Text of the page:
What’s New in Tigera Calico: An Update on Recent Features & Enhancements


Free and Open Source, Tigera Calico delivers secure networking for the cloud-native era, and 2019 has seen many major enhancements to the most deployed networking and network security solution for Kubernetes.

From version 3.3 released in November of 2018 all the way through to 3.8 released earlier this July, Calico has advanced significantly with features that our community has requested and needed, such as:

  • IP address management (IPAM) features that make it more configurable and with support to assign a given IP pool to one or more Kubernetes namespaces
  • Features that give more control and allow much finer-grained dynamic IP management vs the static allocation of a fixed set of addresses to each node in native Kubernetes
  • Native support for VXLAN encapsulation
  • Optimized denial-of-service protection for host endpoints using XDP
  • Namespaced NetworkSets
  • And more…

Watch this On-Demand technical webinar to learn more about these new features, with real-world examples of how, and why, you’d want to use them to improve the network security of your Kubernetes environment.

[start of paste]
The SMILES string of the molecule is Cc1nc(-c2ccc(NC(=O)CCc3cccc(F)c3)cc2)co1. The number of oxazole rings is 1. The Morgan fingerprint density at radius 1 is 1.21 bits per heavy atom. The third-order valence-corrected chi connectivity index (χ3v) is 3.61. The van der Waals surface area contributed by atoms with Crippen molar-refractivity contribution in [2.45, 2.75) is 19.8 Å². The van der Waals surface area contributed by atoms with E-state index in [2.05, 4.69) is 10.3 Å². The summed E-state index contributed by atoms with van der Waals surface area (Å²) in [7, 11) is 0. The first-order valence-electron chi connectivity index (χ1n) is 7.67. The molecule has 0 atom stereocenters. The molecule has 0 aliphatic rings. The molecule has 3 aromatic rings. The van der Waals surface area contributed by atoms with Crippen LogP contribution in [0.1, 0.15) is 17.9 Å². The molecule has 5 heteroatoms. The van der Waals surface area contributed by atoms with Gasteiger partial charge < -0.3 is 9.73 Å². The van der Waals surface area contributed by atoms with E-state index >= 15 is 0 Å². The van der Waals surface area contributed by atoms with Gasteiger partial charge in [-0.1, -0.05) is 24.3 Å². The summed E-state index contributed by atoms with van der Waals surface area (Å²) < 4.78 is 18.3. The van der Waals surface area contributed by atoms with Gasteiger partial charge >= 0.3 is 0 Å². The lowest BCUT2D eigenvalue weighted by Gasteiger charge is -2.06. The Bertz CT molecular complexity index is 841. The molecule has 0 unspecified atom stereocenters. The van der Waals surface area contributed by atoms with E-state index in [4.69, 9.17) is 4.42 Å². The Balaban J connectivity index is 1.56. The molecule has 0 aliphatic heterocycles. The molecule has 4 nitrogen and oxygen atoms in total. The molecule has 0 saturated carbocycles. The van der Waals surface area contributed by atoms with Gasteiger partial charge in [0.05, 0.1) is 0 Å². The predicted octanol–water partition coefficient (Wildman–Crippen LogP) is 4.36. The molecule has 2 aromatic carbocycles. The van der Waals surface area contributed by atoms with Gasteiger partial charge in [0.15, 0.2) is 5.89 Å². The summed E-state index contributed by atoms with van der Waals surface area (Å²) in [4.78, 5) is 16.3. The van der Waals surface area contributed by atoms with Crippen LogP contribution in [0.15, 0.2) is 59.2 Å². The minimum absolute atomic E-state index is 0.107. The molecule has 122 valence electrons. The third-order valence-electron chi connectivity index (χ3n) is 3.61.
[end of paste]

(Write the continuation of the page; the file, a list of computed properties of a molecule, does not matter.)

Welcome all to the webinar. Looking forward to walking you through the material with everyone today. We’re going to go ahead and just do a brief overview of what Calico is, how it works. I think it should be interesting to folks on the phone, and then we’ll dive right into some of the new features. Without much further ado, let’s jump into it. Calico, for those that familiar with Calico, know that it’s basically become the de facto standard for networking in Kubernetes. Think of it as networking for containers. It’s an open-source project, commercially backed by Tigera. That we know of, it powers about a hundred thousand Kubernetes clusters, a little over it at this point. Definitely happy and proud of the work that we’ve done with that open-source project. You might ask “okay, Tigera, Calico, great, what’s the difference?” First and foremost, Tigera Calico is open-source, it’s obviously scalable. At the biggest scales, we’ve seen it over 5,000 nodes. So, where does Tigera Secure really fit into it? Well, Tigera basically productizes the Calico open-source project. Anything that you would think that you would need in order to roll into production with Calico, that’s essentially what we go ahead and accomplish with Tigera Secure. In terms of visibility, it’s great that I have policies, it’s great that I have YAML, let me go ahead and actually view these in the GUI. Why don’t I also go ahead and also leverage tiering in order to have some sane constructs around managing all these policies. Let’s go ahead and grab those flow logs and dump them into, whether it’s Splunk or Elasticsearch, and actually do some machine learning on it. Various different aspects that we go ahead and attempt to productize, [inaudible 00:03:59] open-source project, and we’re trusted by a myriad of companies out there. For a company that’s only three and a half years old, truly an enviable customer list, here, of folks that trust our tech and then appreciate what we’re doing in terms of productizing open-source Calico. We do have definitely some strategic partnerships, in terms of all the cloud providers, Azure, AWS, Google, IBM, they all essentially allow for Calico to be deployed. Google actually takes it a step further, and not only leverages us for the authorization, but also for the CNIs, which is really cool. Also, happy to be working with at lot of the on-prem customers, or on-prem companies, Red Hat Docker, which essentially also allow for our software to be deployed and fully supported, integrate with those Kubernetes stacks. “What can Calico do for me?” At a basic level, it basically hands out IPs to your pods. They have a distributed system, you have distributed applications running on these different hosts, how do I get an IP to a pod and how do I route between pods? That’s essentially what Calico does. But, we also go ahead, because we’re doing the routing for you, we also go ahead and allow policies to be deployed that basically dictate which pods can talk to which pods. We take it up into the stack, into Layer 7, leveraging its [inaudible 00:05:33] as well, in terms of actually being able to secure HTTP endpoints. So, it’s just a visual representation of what that is. We’ll have the … I guess the text didn’t come across, but essentially the first two rows are common across Calico and Tigera Secure, and then the latter rows, the management UI, the continuous compliance, and so forth, are all Tigera Secure-specific. So let’s go ahead and just do a brief overview in terms of how Calico works. It’s nice to talk about new features, but it’s also nice to lay some groundwork, in terms of how Calico actually works. We’ll spend the next 10 minutes walking through some of this basic functionality. So, let’s go ahead and start with a host. As its basic level, we have a host, and we have a pod on said host. We’re going to go ahead and give that pod an IP, If we’re on the host, and we want to route to that pod, how do we do it? The first thing that needs to get set up is what we could call a V-pair, where the pod itself is going to have an eth0 interface, so we’re going to go ahead and have this paired up with a cali interface on the actual host. Once that basic plumbing is set up, we can create a route on that host, so basically any traffic that needs to go to is going to go ahead and get pushed through the cali interface and into the pod. This is basic routing to the pod from the host. We’re obviously working in a distributed environment, so we’re probably going to have multiple hosts. So, we have Host 1 is, we’re going to have Host 2 as We’re going to have a network, we’re not going to be particularly specific about the type of network, whether it’s Layer 2, Layer 3 adjacency, basically a network that allows us to route from one host to the other. If we take a look at a route table on that other host, we’re going to see a entry, and if we want to get to that IP, we’re going to have to go ahead and route over to, basically Host 1. We now have a way to route both locally and from other hosts to that Host 1, and specifically to that pod. This is what a distributed route table would look. And, obviously, if we have multiple pods, we would have similar set up for the other pods. So, if we have a second pod on that second host,, you’re similarly going to see a route to the cali interface on that Host 2, and then from every other host, we’re going to have to route to Host 2 for that pod IP, and then onto the cali interface. This is what a microcosm, if you will, of what your route tables look across your Kubernetes cluster. So, how do we go ahead and … Let’s go ahead and talk about how we actually make these routes happen. We’re going to start with how the local routes are set up, and that’s where the CNI comes into the picture. The CNI is going to go ahead and setup that V-pair, and create that initial route. The pod’s going to get scheduled onto the host, it’s going to go ahead and call the CNI, the CNI’s going to go ahead and create that V-pair and that route. That’s great, that’s how we would route from the host to the pod. But, again, how do we go ahead and distribute these routes across other hosts? That’s where our friend BIRD comes into the picture. BIRD is an open-source project that does lot of things, but we specifically use it for BGP, in terms of routing BGP, leveraging BGP, divide and distribute the routes across multiple hosts. What that means is once that route goes ahead and gets created on the host, we’re just going to go ahead and watch for that, going to understand that there’s a new route that it needs to go ahead and propagate throughout the network, going to go ahead and communicate with other BIRDs in the cluster, and those BIRDs are then going to go ahead and create that route, locally, on the box. Once we get to this picture, we basically see basic routing and some basic functionality in terms of on-host routing or creation of routes, and also across multiple hosts, the distribution of these routes via BIRD. Some more questions that we have to ask, though, where do these routes get stored, where does policy come into the picture, how do IPs get handed out, how does BIRD know what nodes to distribute? That’s really where the scratchpad comes in. It’s etcd in Kubernetes’ case, though we’re not too hung up on what the data store is, we just need a key-value pair, but etcd is a great fit, and typically what is being used in Kubernetes clusters nowadays. So, etcd’s going to actually configure … We’re going to go ahead and configure etcd via calicoctl or calicoctl, that’s how we’re going to go ahead and create the IP pool, going to go ahead and push policies into Calico. There’s some overlap between what we can do, between calicoctl and kubectl. For example, all the policies can be applied via kubectl, so a lot of the [inaudible 00:11:30], the peering, the IP pools, the [inaudible 00:11:34], all of those sorts of things would be managed via calicoctl. So, the first thing that we really pull out of etcd, or out of the key store, via ConfD, is all of the nodes and all of the BCP configuration. So, BIRD is going to learn about every other node in the cluster from etcd. ConfD is a small open-source project that basically watched etcd, and can dynamically update the configuration in BIRD. So, if the cluster is growing, or reducing in size, scaling up or scaling down, etcd’s going to go ahead and reflect those changes, ConfD’s going to watch that, and push the changes into BIRD. So if BIRD needs to go ahead and propagate routes to new hosts, it can go ahead and do that. The other component that’s key here is in terms of the policy enforcement. You’re going to create policies that are going to say based on labels, this pod can or cannot talk to this other pod. That’s going to be stored in the key-value store, etcd typically, and we’ll go ahead and push that policy into the local Felix. And Felix is going to go ahead and leverage, whether it’s IPTables or EPBF in the latest version of Calico, it’s going to go ahead and leverage these two mechanisms, in order to go ahead and enforce these policies. So, one of the other things that CNI does for us is go ahead and push metadata into etcd. So, for example, once a pod gets scheduled, there’s going to be some very important metadata that we need to push back into etcd, so, for example, maybe the name of the pod, any associated labels, the IP, all the information goes into etcd, and is then leveraged by Felix in order to go ahead and do the policy enforcement. That’s really where the mapping of labels and IPs comes to bear, because, again, you don’t want to create policies that deal with static IPs, you want to manage policies that deal with labels, a much cleaner construct for handling policies within a Kubernetes cluster. There’s another aspect here that we hadn’t mentioned yet, and it’s how do we actually assign IPs? There’s another component called the IPAM, IP Address Management, which is basically you’re going to go ahead and understand what IPs are available, and assign them to the pods. The way Calico works, we wouldn’t want to go ahead and just grab IPs 1/32 at a time, because that basically … You can think about what that would do to our route table. The way Calico works is by default, we’re going to grab /26 [podsiders 00:14:35], assign that to a host, and IPAM is going to go ahead and grab, from that pool of IPs, an IP, and assign it to the pod. The Calico IPAM is actually pretty intelligent, in that if we were to for some reason exhaust all the IPs in the /26, the IPAM can either go ahead and grab another block, but if for some reason there was no more blocks to be handed out, no more /26 blocks to be handed out, it can actually grab an IP from other instances and assign it to any pods locally. One of the key features that we’ll go ahead and describe in a little bit is being able to manage the default size of these podsiders. Default is /26, there’s some pros and cons, or tradeoffs, better said, from going smaller or bigger, and we’ll discuss that in a little bit. But here, folks, is a basic picture of how Calico works. You’re going to notice there’s a few different components here, Felix, BIRD, CNI, ConfD. If you’re running Calico in your cluster and you do a QCTL get pods –namespace=kube-system, you’re going to see calico-node running in there, and if you were to exec into calico-node, you go ahead and see these different processes running inside there if you did a ps, for example, within the calico-node pod. So, the high level, this is basic functionality of Calico, there’s some caveats as you can imagine. For example, the VXLAN functionality is actually driven by Felix, but by and large, this is basically how Calico works at maybe 100 foot level. Let’s go ahead and move forward now, and … Let’s go ahead and discuss some of these new features from the last year, really. So, we’ve had a flurry of releases here over the last year, starting with 3.3 back in November of 2018, which seems like an eternity at this point. From 3.3, 3.5, 3.7, 3.8 just a myriad of releases with a lot of key features, and we’re going to go ahead and describe some of these key features now. The first one we want to go ahead and talk about is in-cluster route reflector support. This is really a scaling concept. If you were to just deploy Calico on your cluster, and you would have what we would call a full BGP mesh, you would basically have every host have a TCP connection to every other host. Remember, BIRD is actually having to propagate the routes to every other host, so if you have a hundred-node cluster, on any given host you’re going to have 99 TCP connections reaching out to every other host. At 100 hosts that may not be an issue, but if we get up into the massive scale, web scale, a thousand nodes plus, that amount of TCP connections becomes untenable. So, one of the key features being able to leverage reflectors to just have a couple of TCP connections to these reflectors, and then rely on the reflectors to go ahead and distribute the routes to all the nodes in the cluster. Really, anything maybe above a couple hundred nodes, we would fully invite our customers to go ahead and start thinking about ways to scale the cluster, typically done via a route reflector. Another feature which we alluded to earlier is configuring the block sizes. So, again, the default is a /26, that gets you X number of IPs to be able to assign to pods on a host, but you can actually increase or decrease that. If you increase that block size, it means there’s going to be fewer blocks available per host, and potentially fewer routes, but you would want to make sure that you have at least as many blocks as there are hosts. You would want to avoid the situation where you’ve exhausted block [inaudible 00:18:52], and Calico now has to borrow single IPs from other hosts in order to fulfill the pod allocations. Again, we need to think about this in terms of scaling. You can also reduce the block size. Potentially you would have more routes, but there’s a nice tradeoff that you would have these blocks fairly distributed amongst the hosts. For whatever reason, you may have some … Maybe pinning more workloads to a specific node, and you would be able to distribute these blocks more evenly across your hosts. Another interesting feature that we rolled out in 3.4 is advertising service cluster IPs to your network gear. So, for example, BIRD is obviously going to be distributing the pod IPs, but what we’ve actually done in this version, 3.4, is allow you to go ahead and start advertising service IPs. Typically, if you want to route to a service, you would need a node port and ingress to go ahead and route to these services. This allows for native Layer 2 routing and load-balancing across services. Obviously, tradeoffs in that you wouldn’t some of the features of an ingress. You wouldn’t be managing HTTP requests, for example, but I think this is a great feature if you really think about … If you’re trying to think about just basic Layer 2 connectivity, this is a great feature. Another feature here, go ahead and click forward, is host endpoint protection. Host endpoint protection is something that we’ve had with Calico for a while now, but what we did in 3.4 is basically allow you to go ahead and secure node ports from pods within a cluster. So, what this means is those endpoints is a pre-dnat policy. If you’re in a pod and you’re trying to access a node port, you could potentially lose sight of what the source and destination address is, but by making this a pre-dnat policy, you can actually secure traffic as they’re coming from pods within a cluster. So, additional security there. I see a question here, in terms of from a couple of slides back, how many route reflectors are recommended in, let’s say, a hundred-node cluster? Typically, you would have three route reflectors and you would peer every node to two of those route reflectors. This is just for high availability, and just HA really from a route reflector point of view. How are route reflectors get deployed, [inaudible 00:21:50] select a host? Route reflectors, typically, could be network gear much like you have a top-of-rack switch. You would have a network gear that would be … act as a route reflector, and actually you could leverage it as that. There’s also the possibility of having a software-based route reflector. You would potentially put that on one node per rack, the caveat being that you now have a node dedicated to a route reflector, so additional hardware there that you have to work with. Either/or are valid options. So, keep the questions coming, we’ll answer them as they come up. Moving right along, a version 3.5 feature is IP address allocation based on topology. So, for example, if you have multiple racks, or if you’re in AWS or a cloud provider and you have this notion of a node availability zone, it may be useful to go ahead and assign IP addresses based on the topology. This may be useful in cases where you have a firewall, not that we would advocate a firewall, but if you wanted to use a firewall, you could go ahead and stick a firewall between a couple of racks, and you could create firewall rules that would rely on the fact that a certain set of IPs is in one rack, and another set of IPs is on the other rack. This is one potential use case for actually leveraging network topology for the assignment of IPs. Another interesting feature in 3.6 is selectors with substring match. So, when we do policy evaluation, you’re going to get the basic equals, not equals, in set, not in set, but we extended the selector matching with a few different features here in terms of contains string “S”, starts with string “S”, ends with string “S.” This can be useful, for example, we have lots of customers with multiple deployment environments, a development cluster, a staging cluster, and a production cluster, and they want to create a label taxonomy that indicates by the label what environment it’s being deployed in. So, for example, they may have a front-end application with a label that says “frontend-dev” or “frontend-staging” or “frontend-production.” If you didn’t want to have to change the policies across these clusters, you could go ahead and create policies that leverage the fact that it starts with “frontend,” this label does, and go ahead and leverage that stars with mnemonic, in order to go ahead and reference those labels. So it just makes it easier to go ahead and propagate policies through environments if you didn’t want to have environment-specific labels. Support for IPAM with KDD. Typically, again, we’re running in Kubernetes clusters, and we want to leverage the API server in order to go ahead and push and pull policies into and out of etcd. Well, instead of you having to either leverage and manage your own etcd cluster, or have to plug directly into the etcd cluster, this allows for just much cleaner installation, frankly speaking, where you can just leverage that Kube API. One of the nice things about leveraging Kubernetes in order to talk to etcd is that you get secure communications out of the box, as well as rbac. So, just a much cleaner, simpler way, and really the way most folks are installing Calico in production nowadays. So then, in 3.7, we also rolled out native VXLAN encapsulation. We had IP in IP encapsulation, but there’s some networks that don’t allow for IP in IP traffic. I’m looking at you, Azure and DigitalOcean. So, for these cloud providers, we basically created VXLAN, and you can happily run that overlay on either of those cloud providers. So, if you have an APS cluster and you’re leveraging Calico, chances are you’ve already figured this out, and are running in VXLAN mode on those cloud providers. In 3.8, we have an IPAM utilization reports, view the IP address available, essentially, via calicoctl. So, for example, before this feature was there, if you had one IP available, or a million IPs available, you had no real easy way of being able to discern that. But, with this new feature, makes it super easy to just go ahead and get a quick report and understand how many IPs you have free in an IP pool. Those are some of the key features we wanted to highlight over the last year. Again, you think of Calico as the open-source project, and we thank you for using Calico, but if you really wanted to go ahead and productize or productionalize, if you will, Calico, fully encourage you all to go ahead and sign up for a demo on the website. We’re trying to attack the three different pillars here that most folks would need to attack. For example, zero trust network security, visibility and threat detection, and continuous compliance. We’ll pause here for questions, otherwise I’ll hand back to Michael. Michael: Thank you, Eddie. So, if you guys have any more questions, please feel free to go ahead and type them in. I know there’s a little bit of a delay on the questions actually arriving to us, so we’re going to go ahead and hold here for a couple. Michael: But while we’re waiting, like you guys all to know about our next webinar coming up, which is all about Kubernetes and Helm, and network security. This one will be a great webinar, it is being put on by Brandon Jozsa, a solutions architect at Tigera who actually wrote a version of Helm that is in Red Hat, co-authored. So, he’s very knowledgeable on Helm, and it’ll be a great webinar. Please do attend. Michael: Okay, so we had a question here, Eddie. Let me see here- Yeah, yeah, go ahead and take that. Yeah, so the question is related to network policy. Can I confirm if we use a Kubernetes API service data store, calicoctl’s not required to manage network policies? And, yeah, that is 100% correct. You could do a kubectl apply -f with your policies, and away you go. Feel free to use kubectl for the application of policies, calicoctl, you can go ahead and head over to our documentation on docs.tigera.io, or docs.projectcalico.org, and you’ll be able to see the reference information, in terms of the different things that you can do with calicoctl. It’s really based on managing some of the BGP peering. So, call it the nitty-gritty of the networking, would still be managed by calicoctl. So, great question. Yeah. I would say about Calico, there is four years of sweat equity in this product. Yes, you can do it yourself, but I think I would give Calico a try, because they’ve already worked through a lot of the issues that you may run into… That would be my advise Yeah, great. And then, I guess there was a second part of that question, in terms of [inaudible 00:29:58] resources [inaudible 00:29:59] instead to manage network policy. We would recommend you work through the YAML, the network policy, that’s a much easier way to go ahead and manage, think about YAML. At a minimum, you can put YAML in GitHub or something and start actually managing your policies through this notion of getops. So, how can I use Calico to monitor traffic? Calico, obviously, does the routing, obviously does the policy enforcement. If you really wanted to monitor the traffic, that’s where Tigera Secure would come into the picture. We have a nice GUI that helps you visualize the traffic. Also, we have all the flow logs, all that pluming set up, so we can actually grab all this network traffic through [inaudible 00:30:49] stack, through [inaudible 00:30:51], and actually do some visualization on top of that. Okay. Well, there are no further questions. The other webinar that I would recommend you guys all seeing is an on-demand webinar that we have on our website that we did with AWS and Atlassian, where it’s a case study. Where, essentially, Atlassian spends most of the time presenting how they approached network security in their move to the cloud, and to Kubernetes. It’s a really great informational webinar. If you haven’t watched it, please do go give it a watch. It’s a good one.